Alternatively you can use the menus (app dependent):
- Select the text you want to copy.
- In the menu choose Edit.
- Select Cut or Copy.
- Right click where you want to paste the text and choose Paste from the menu.
In Pages there is an option to paste and match style which could be helpful if you want to lose any formatting. Other apps are likely to have a similar option.
How to copy multiple items on Mac
If you are coming to Mac from Windows you may be wondering if you can copy multiple items to your Clipboard on your Mac so that you can choose what you want to paste.
Unfortunately the Mac doesn’t offer this feature (although we’d love to see it arrive in
On a PC you can copy up to 24 items from Office documents to the Office Clipboard and paste them into a document, choosing what you want to paste from the task pane.
Where is the Clipboard on a Mac?
However, you can see the Clipboard, here’s what you need to do:
- Open the Finder.
- Click on Edit in the menu.
- Choose Show Clipboard.
- This will show you what you copied last.
Unfortunately it won’t keep a record of everything you have copied.
Apple doesn’t offer one but you could try a third party clipboard tool that might allow you to store mutltiple copies.
Alfred is a good option and the company has been around for years and years. Alfred is an award winning productivity app, but among other features it offers a Clipboard History as part of a Powerpack, which costs
£29 for a single license.
With this tool everything you copy will be available in your searchable history.
You can even save popular text snippets for easy access.
You can choose for Alfred to remember your Clipbpard History for 24 hours, 7 days, 1 month or 3 months.
Copy and paste between iPhone, iPad & Mac
One more advanced tip before we leave this mostly simple topic behind. Since the launch of Universal Clipboard in macOS Sierra in 2016 it’s been possible to
Copy on your Mac and then Paste on to your iPhone, or vice versa.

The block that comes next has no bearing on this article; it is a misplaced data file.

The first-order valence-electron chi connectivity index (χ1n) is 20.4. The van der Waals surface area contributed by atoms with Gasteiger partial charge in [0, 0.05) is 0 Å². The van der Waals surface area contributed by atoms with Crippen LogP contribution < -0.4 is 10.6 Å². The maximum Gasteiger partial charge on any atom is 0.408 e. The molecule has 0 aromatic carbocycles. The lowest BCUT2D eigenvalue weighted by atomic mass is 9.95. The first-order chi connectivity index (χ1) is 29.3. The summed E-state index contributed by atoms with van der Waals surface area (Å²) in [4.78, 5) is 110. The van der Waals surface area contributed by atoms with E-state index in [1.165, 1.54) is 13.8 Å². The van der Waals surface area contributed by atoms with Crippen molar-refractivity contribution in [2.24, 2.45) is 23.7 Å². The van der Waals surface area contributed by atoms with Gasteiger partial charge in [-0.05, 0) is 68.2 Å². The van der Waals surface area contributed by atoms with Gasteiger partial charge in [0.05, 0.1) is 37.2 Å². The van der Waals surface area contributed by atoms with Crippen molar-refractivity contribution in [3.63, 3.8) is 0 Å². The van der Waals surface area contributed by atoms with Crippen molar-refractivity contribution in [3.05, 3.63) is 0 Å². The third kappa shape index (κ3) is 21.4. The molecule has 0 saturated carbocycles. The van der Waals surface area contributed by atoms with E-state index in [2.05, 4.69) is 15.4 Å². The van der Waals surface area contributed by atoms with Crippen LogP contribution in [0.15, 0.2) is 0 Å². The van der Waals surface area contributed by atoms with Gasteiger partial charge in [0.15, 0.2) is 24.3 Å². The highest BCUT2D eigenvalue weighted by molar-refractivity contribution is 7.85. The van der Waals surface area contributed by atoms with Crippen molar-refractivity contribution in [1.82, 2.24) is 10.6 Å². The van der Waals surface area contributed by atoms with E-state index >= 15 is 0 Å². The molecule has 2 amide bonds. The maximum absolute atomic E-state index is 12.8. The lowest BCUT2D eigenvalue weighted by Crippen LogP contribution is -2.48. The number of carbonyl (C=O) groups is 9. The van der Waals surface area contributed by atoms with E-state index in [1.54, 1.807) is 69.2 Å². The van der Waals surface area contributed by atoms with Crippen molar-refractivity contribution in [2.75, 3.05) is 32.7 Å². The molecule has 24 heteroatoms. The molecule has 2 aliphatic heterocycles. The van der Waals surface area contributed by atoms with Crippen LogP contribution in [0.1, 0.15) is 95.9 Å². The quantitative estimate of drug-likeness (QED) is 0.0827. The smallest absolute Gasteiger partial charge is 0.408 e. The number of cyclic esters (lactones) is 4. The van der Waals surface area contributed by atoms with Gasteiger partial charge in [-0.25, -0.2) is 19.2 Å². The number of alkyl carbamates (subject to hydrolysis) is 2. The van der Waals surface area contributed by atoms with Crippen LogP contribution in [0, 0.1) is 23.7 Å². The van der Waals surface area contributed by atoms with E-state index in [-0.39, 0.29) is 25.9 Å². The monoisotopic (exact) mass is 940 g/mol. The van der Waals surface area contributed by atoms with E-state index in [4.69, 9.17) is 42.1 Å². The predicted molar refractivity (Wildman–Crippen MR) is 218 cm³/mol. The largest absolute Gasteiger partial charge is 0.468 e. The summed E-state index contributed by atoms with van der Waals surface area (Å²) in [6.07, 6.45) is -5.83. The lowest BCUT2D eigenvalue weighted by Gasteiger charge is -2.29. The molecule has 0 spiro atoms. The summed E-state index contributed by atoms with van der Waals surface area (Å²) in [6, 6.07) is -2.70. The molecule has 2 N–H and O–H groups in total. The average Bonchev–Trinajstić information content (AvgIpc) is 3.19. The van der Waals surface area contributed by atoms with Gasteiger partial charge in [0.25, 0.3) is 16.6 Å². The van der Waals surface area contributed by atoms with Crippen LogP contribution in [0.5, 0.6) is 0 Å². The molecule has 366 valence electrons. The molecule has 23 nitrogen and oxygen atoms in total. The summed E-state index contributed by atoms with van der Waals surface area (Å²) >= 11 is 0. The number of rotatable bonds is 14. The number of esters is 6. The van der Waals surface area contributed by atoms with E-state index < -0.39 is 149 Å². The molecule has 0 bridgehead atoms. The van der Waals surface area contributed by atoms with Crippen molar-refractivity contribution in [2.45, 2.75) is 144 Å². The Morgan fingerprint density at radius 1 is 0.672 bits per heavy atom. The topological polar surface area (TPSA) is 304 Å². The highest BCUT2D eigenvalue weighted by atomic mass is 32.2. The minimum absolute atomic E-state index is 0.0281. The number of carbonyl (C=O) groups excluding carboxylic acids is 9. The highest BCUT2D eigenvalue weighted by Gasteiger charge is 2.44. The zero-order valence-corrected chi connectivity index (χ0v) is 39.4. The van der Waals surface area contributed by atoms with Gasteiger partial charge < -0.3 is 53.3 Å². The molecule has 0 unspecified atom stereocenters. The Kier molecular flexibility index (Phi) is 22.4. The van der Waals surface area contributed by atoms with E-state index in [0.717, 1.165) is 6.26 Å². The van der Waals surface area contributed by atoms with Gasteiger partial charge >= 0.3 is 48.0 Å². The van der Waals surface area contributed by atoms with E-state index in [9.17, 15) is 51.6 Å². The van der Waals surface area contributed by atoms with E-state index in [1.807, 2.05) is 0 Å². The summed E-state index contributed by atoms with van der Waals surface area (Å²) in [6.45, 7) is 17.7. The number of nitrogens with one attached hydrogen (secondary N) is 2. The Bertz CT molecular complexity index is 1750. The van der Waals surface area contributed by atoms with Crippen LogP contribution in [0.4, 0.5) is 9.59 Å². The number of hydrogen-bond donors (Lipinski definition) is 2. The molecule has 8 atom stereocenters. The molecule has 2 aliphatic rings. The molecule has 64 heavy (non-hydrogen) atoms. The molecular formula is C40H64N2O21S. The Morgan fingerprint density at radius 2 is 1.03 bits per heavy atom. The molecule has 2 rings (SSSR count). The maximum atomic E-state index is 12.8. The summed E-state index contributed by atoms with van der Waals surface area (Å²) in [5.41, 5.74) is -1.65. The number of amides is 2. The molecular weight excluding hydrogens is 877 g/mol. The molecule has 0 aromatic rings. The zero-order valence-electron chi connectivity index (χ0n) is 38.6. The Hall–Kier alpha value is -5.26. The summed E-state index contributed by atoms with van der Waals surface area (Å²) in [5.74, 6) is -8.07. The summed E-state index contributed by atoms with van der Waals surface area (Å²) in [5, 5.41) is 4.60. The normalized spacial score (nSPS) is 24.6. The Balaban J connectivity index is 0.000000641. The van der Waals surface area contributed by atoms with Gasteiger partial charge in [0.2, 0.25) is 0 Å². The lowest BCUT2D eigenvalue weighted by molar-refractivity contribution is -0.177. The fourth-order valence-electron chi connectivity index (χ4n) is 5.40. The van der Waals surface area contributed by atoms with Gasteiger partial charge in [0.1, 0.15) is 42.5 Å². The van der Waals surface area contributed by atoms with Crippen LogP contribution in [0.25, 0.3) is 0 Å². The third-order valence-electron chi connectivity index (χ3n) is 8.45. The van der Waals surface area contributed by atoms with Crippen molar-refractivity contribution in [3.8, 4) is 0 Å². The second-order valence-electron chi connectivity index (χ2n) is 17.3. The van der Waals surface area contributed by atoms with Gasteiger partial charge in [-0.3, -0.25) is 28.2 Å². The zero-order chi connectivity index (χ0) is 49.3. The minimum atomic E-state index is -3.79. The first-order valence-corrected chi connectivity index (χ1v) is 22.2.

As long as the feature is enabled on your devices it’s exactly as simple as it sounds, here’s what you need to do:
- Highlight the object on your iPhone and tap Copy.
- Now open a document on your Mac and hit Command + V. There might be delay of 3-5 seconds for text or 10 or more seconds for an image but soon enough the copied item will appear.
But how do you make sure Universal Clipboard is available on your Mac, iPhone and iPad?
It’s been available since the arrival of iOS 10 and macOS Sierra 2016, so chances are you are on newer version of Apple’s operating systems, but if not you will need to update.
You’ll also need devices that support the Universal Clipboard feature – Apple outlines them on this page:
- iPhone 5 or newer
- Any iPad Pro
- 4th gen iPad or newer
- Any iPad Air
- iPad mini 2 or newer
- 6th generation iPod touch.
On the Mac side this includes:
- 2015 MacBook or newer
- 2012 MacBook Pro or newer
- 2012 MacBook Air or newer
- 2012 Mac mini or newer
- 2012 iMac or newer
- 2013 Mac Pro or newer
Both devices also need to be signed into the same iCloud account.
You will also need to have Bluetooth and Wi-Fi switched on.
If you have all of the above, here’s what you need to do to get Universal Clipboard working on your Mac:
- On the Mac, open System Preferences > General.
- Make sure there’s a tick next to ‘Allow Handoff between this Mac and your iCloud devices’ near the bottom of the menu.
- On the iOS device, open Settings > General > Handoff and make sure Handoff has a green slider.
For more information about Continuity features, read our
Complete guide to Continuity in Mac and iOS.